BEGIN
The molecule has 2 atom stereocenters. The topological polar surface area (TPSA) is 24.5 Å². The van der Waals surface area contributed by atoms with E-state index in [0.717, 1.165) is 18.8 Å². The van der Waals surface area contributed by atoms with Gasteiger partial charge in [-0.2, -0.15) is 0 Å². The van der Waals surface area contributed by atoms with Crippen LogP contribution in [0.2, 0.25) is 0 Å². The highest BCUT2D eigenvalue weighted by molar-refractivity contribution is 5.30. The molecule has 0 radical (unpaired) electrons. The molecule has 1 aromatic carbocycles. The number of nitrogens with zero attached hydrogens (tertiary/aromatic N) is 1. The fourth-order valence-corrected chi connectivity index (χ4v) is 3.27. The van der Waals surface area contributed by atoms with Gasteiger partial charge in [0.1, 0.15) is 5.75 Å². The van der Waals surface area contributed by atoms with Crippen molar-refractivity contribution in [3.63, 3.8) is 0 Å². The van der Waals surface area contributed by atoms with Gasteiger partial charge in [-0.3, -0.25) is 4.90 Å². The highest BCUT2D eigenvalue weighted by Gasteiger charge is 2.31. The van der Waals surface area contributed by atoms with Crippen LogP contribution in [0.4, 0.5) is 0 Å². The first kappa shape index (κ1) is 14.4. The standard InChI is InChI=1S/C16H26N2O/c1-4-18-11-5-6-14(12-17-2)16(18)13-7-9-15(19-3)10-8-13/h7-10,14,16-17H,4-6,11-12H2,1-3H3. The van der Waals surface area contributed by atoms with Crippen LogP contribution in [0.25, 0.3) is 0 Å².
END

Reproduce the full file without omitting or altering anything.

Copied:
The molecule has 2 atom stereocenters. The topological polar surface area (TPSA) is 24.5 Å². The van der Waals surface area contributed by atoms with E-state index in [0.717, 1.165) is 18.8 Å². The van der Waals surface area contributed by atoms with Gasteiger partial charge in [-0.2, -0.15) is 0 Å². The van der Waals surface area contributed by atoms with Crippen LogP contribution in [0.2, 0.25) is 0 Å². The highest BCUT2D eigenvalue weighted by molar-refractivity contribution is 5.30. The molecule has 0 radical (unpaired) electrons. The molecule has 1 aromatic carbocycles. The number of nitrogens with zero attached hydrogens (tertiary/aromatic N) is 1. The fourth-order valence-corrected chi connectivity index (χ4v) is 3.27. The van der Waals surface area contributed by atoms with Gasteiger partial charge in [0.1, 0.15) is 5.75 Å². The van der Waals surface area contributed by atoms with Crippen molar-refractivity contribution in [3.63, 3.8) is 0 Å². The van der Waals surface area contributed by atoms with Gasteiger partial charge in [-0.3, -0.25) is 4.90 Å². The highest BCUT2D eigenvalue weighted by Gasteiger charge is 2.31. The van der Waals surface area contributed by atoms with Crippen LogP contribution in [0.4, 0.5) is 0 Å². The first kappa shape index (κ1) is 14.4. The standard InChI is InChI=1S/C16H26N2O/c1-4-18-11-5-6-14(12-17-2)16(18)13-7-9-15(19-3)10-8-13/h7-10,14,16-17H,4-6,11-12H2,1-3H3. The van der Waals surface area contributed by atoms with Crippen LogP contribution in [0.25, 0.3) is 0 Å².